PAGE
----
Freeman

IT JUST AIN'T SO

The Wealthy Hurt the Middle Class?

We'd All Be a Lot Poorer if Not for the Rich

SEPTEMBER 01, 1999 by W. MICHAEL COX, RICHARD ALM

Bashing the rich just ain’t as easy as it used to be. With the stock market at record levels, unemployment low, and wages rising, most Americans are busy trying to become rich, not brooding over how much others earn. Most of us are better off, so why begrudge those who, through hard work or sheer luck, are making lots of money?

Well . . . Cornell University economist Robert H. Frank has found a reason. Frank, coauthor of 1995′s anti-capitalist manifesto The Winner-Take-All Society, argues in the April 12, 1999, New York Times that the wealthy harm the middle class. They do so simply by spending money on such ordinary things as bigger houses, heftier cars, and nice clothes, which raises a sort of “entry barrier” to the good life for the rest of us.

Pity the unfortunate middle-class families that can’t buy houses in the best school districts, whose puny sedans share the roads with 6,000-pound Lincoln Navigators, and whose children don’t wear the hippest clothes. “The gifts you give, the night out at the theater, the family vacation—all are affected by the upward pull exerted by the sharply higher affluence of top earners,” Frank contends.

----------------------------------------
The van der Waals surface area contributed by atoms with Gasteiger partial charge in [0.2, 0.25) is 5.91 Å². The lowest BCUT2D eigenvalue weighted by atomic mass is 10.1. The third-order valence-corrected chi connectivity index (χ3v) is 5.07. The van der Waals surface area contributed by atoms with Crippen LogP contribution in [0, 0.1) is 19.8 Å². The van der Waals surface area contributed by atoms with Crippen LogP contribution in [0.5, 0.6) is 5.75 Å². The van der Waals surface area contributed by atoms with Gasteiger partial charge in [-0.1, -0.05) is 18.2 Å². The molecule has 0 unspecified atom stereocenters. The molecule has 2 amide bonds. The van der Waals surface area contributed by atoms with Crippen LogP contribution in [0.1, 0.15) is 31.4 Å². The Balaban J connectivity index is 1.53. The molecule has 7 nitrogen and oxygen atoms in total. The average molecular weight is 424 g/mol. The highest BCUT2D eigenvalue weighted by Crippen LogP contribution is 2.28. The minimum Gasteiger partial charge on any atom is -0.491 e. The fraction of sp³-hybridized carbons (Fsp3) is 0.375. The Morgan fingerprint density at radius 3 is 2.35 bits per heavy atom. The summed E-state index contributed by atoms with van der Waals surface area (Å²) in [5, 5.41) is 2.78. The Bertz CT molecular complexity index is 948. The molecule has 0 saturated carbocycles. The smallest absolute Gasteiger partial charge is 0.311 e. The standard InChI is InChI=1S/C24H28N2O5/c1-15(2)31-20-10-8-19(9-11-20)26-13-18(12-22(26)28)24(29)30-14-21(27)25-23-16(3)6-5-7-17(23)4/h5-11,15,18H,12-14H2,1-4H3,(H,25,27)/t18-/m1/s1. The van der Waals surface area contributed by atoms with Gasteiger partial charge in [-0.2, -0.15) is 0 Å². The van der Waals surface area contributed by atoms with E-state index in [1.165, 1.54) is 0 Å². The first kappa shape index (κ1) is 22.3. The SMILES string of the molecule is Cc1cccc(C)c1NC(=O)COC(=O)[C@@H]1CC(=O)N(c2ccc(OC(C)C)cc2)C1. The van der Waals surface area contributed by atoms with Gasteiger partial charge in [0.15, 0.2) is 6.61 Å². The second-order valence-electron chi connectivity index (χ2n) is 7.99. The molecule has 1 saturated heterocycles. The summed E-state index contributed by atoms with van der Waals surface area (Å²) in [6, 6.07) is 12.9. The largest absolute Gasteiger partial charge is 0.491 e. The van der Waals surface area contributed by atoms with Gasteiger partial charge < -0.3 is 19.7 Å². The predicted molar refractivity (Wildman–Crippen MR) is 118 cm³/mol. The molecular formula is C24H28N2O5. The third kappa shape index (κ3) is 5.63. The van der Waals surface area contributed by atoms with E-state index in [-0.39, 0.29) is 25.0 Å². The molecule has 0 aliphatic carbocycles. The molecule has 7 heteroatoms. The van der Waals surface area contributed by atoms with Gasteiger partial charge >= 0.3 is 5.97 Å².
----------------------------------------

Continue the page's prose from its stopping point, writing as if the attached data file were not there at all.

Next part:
Defending the upper classes doesn’t provide the same feel-good factor as standing up for the poor and downtrodden. Yet it’s dangerously wrong to malign the rich and their spending as some sort of hindrance to the rest of society. Fact is, Frank has it backwards.

We’d all be a lot poorer if not for the rich. Let us count the ways. First, the rich give generously to charity. Households making $100,000 or more donate over five times as much as middle-class families making $30,000 to $50,000—supporting hospitals, libraries, homeless shelters, research, schools and universities (including Frank’s own privately endowed university, Cornell, named for the generosity of its chief benefactor, Ezra Cornell, who earned his fortune laying telegraph lines). Second, the rich start new businesses, which create jobs for the rest of us. Third, the rich deliver goods and services to society’s rank and file. Indeed, we routinely fill our homes with the products the rich have invented, improved, or simply made more affordable: Colgate (toothpaste), Borden (milk), Campbell (soup), Gillette (razors), Heinz (ketchup), Maytag (appliances), Mars (candy), Dell (computers), Turner (entertainment), Mrs. Fields (cookies), Mary Kay (cosmetics), and on and on. The rich have virtually “branded” America with their gifts.

Fourth, and perhaps most important of all, the rich play a subtle but vital role in funding economic progress—not by their saving but by their spending! By and large, economies move forward by introducing waves of new products. New goods and services typically enter the market very expensive, with sales to only a small number of consumers—generally the wealthy. The rich are able to buy, even at what would for most of us be prohibitive prices, simply because they’ve got the money.

Henry Ford’s first Model T hit the market at $850 in 1908, a sum that would take an average factory worker two years to earn. Not surprisingly, Ford sold only 2,500 cars that year, and critics dismissed the early automobile as a “rich man’s toy.” The sticker prices for today’s cars may cause buyers to gag, but they actually take less of a toll on the family budget. A 1997 Ford Taurus required only a third of the work time of the first Model T.